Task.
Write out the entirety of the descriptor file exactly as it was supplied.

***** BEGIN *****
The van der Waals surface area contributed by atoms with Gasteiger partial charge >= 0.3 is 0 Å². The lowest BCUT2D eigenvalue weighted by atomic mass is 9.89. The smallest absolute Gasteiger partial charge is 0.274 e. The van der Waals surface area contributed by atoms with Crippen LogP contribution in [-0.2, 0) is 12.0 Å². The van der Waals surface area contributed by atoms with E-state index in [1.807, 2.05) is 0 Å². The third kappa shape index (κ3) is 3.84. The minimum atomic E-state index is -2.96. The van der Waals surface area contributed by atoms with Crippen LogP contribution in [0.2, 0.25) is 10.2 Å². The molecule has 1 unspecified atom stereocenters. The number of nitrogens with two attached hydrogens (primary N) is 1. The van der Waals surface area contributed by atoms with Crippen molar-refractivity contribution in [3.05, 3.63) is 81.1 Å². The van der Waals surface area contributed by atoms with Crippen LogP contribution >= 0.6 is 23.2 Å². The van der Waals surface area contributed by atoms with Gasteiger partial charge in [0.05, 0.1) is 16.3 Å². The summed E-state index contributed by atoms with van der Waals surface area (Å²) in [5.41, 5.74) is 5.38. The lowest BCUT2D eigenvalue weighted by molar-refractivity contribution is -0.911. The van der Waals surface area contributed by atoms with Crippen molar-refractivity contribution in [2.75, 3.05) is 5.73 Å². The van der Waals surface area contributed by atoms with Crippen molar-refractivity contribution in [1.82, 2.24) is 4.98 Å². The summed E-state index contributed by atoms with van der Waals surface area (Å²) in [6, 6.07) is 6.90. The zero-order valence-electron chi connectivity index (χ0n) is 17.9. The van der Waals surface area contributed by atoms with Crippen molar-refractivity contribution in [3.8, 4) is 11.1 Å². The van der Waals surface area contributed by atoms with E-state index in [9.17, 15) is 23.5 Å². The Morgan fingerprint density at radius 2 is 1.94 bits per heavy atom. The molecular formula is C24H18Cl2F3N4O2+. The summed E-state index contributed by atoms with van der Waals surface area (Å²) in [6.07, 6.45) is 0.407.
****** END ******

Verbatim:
The van der Waals surface area contributed by atoms with Gasteiger partial charge >= 0.3 is 0 Å². The lowest BCUT2D eigenvalue weighted by atomic mass is 9.89. The smallest absolute Gasteiger partial charge is 0.274 e. The van der Waals surface area contributed by atoms with Crippen LogP contribution in [-0.2, 0) is 12.0 Å². The van der Waals surface area contributed by atoms with E-state index in [1.807, 2.05) is 0 Å². The third kappa shape index (κ3) is 3.84. The minimum atomic E-state index is -2.96. The van der Waals surface area contributed by atoms with Crippen LogP contribution in [0.2, 0.25) is 10.2 Å². The molecule has 1 unspecified atom stereocenters. The number of nitrogens with two attached hydrogens (primary N) is 1. The van der Waals surface area contributed by atoms with Crippen molar-refractivity contribution in [3.05, 3.63) is 81.1 Å². The van der Waals surface area contributed by atoms with Crippen LogP contribution >= 0.6 is 23.2 Å². The van der Waals surface area contributed by atoms with Gasteiger partial charge in [0.05, 0.1) is 16.3 Å². The summed E-state index contributed by atoms with van der Waals surface area (Å²) in [5.41, 5.74) is 5.38. The lowest BCUT2D eigenvalue weighted by molar-refractivity contribution is -0.911. The van der Waals surface area contributed by atoms with Crippen molar-refractivity contribution in [2.75, 3.05) is 5.73 Å². The van der Waals surface area contributed by atoms with Crippen molar-refractivity contribution in [1.82, 2.24) is 4.98 Å². The summed E-state index contributed by atoms with van der Waals surface area (Å²) in [6, 6.07) is 6.90. The zero-order valence-electron chi connectivity index (χ0n) is 17.9. The van der Waals surface area contributed by atoms with Crippen molar-refractivity contribution in [3.8, 4) is 11.1 Å². The van der Waals surface area contributed by atoms with E-state index in [9.17, 15) is 23.5 Å². The Morgan fingerprint density at radius 2 is 1.94 bits per heavy atom. The molecular formula is C24H18Cl2F3N4O2+. The summed E-state index contributed by atoms with van der Waals surface area (Å²) in [6.07, 6.45) is 0.407.